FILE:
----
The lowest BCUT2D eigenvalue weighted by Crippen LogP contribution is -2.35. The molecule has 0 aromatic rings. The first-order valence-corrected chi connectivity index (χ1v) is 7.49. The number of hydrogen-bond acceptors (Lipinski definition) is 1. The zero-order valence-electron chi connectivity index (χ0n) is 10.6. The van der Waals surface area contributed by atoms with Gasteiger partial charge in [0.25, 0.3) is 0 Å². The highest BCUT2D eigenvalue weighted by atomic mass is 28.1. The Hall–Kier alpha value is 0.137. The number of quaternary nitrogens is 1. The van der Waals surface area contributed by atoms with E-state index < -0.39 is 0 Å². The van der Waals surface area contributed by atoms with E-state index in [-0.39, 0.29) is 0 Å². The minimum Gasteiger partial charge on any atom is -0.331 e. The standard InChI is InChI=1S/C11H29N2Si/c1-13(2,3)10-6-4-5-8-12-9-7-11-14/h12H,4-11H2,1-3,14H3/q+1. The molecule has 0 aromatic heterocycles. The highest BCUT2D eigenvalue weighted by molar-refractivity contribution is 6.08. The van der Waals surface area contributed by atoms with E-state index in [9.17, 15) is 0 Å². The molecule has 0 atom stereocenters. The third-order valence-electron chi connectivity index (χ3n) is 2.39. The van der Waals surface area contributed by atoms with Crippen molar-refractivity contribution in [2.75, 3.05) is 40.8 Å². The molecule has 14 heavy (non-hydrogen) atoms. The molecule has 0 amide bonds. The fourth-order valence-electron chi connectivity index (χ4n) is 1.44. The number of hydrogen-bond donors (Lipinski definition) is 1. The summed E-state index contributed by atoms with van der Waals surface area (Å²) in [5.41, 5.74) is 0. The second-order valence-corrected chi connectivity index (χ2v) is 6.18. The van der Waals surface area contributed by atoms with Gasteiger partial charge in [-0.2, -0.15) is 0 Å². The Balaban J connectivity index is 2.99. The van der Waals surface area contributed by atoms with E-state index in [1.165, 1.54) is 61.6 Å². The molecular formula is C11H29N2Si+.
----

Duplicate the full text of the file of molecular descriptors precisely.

The lowest BCUT2D eigenvalue weighted by Crippen LogP contribution is -2.35. The molecule has 0 aromatic rings. The first-order valence-corrected chi connectivity index (χ1v) is 7.49. The number of hydrogen-bond acceptors (Lipinski definition) is 1. The zero-order valence-electron chi connectivity index (χ0n) is 10.6. The van der Waals surface area contributed by atoms with Gasteiger partial charge in [0.25, 0.3) is 0 Å². The highest BCUT2D eigenvalue weighted by atomic mass is 28.1. The Hall–Kier alpha value is 0.137. The number of quaternary nitrogens is 1. The van der Waals surface area contributed by atoms with E-state index < -0.39 is 0 Å². The van der Waals surface area contributed by atoms with E-state index in [-0.39, 0.29) is 0 Å². The minimum Gasteiger partial charge on any atom is -0.331 e. The standard InChI is InChI=1S/C11H29N2Si/c1-13(2,3)10-6-4-5-8-12-9-7-11-14/h12H,4-11H2,1-3,14H3/q+1. The molecule has 0 aromatic heterocycles. The highest BCUT2D eigenvalue weighted by molar-refractivity contribution is 6.08. The van der Waals surface area contributed by atoms with E-state index in [9.17, 15) is 0 Å². The molecule has 0 atom stereocenters. The third-order valence-electron chi connectivity index (χ3n) is 2.39. The van der Waals surface area contributed by atoms with Crippen molar-refractivity contribution in [2.75, 3.05) is 40.8 Å². The molecule has 14 heavy (non-hydrogen) atoms. The molecule has 0 amide bonds. The fourth-order valence-electron chi connectivity index (χ4n) is 1.44. The number of hydrogen-bond donors (Lipinski definition) is 1. The summed E-state index contributed by atoms with van der Waals surface area (Å²) in [5.41, 5.74) is 0. The second-order valence-corrected chi connectivity index (χ2v) is 6.18. The van der Waals surface area contributed by atoms with Gasteiger partial charge in [-0.2, -0.15) is 0 Å². The Balaban J connectivity index is 2.99. The van der Waals surface area contributed by atoms with E-state index in [1.165, 1.54) is 61.6 Å². The molecular formula is C11H29N2Si+.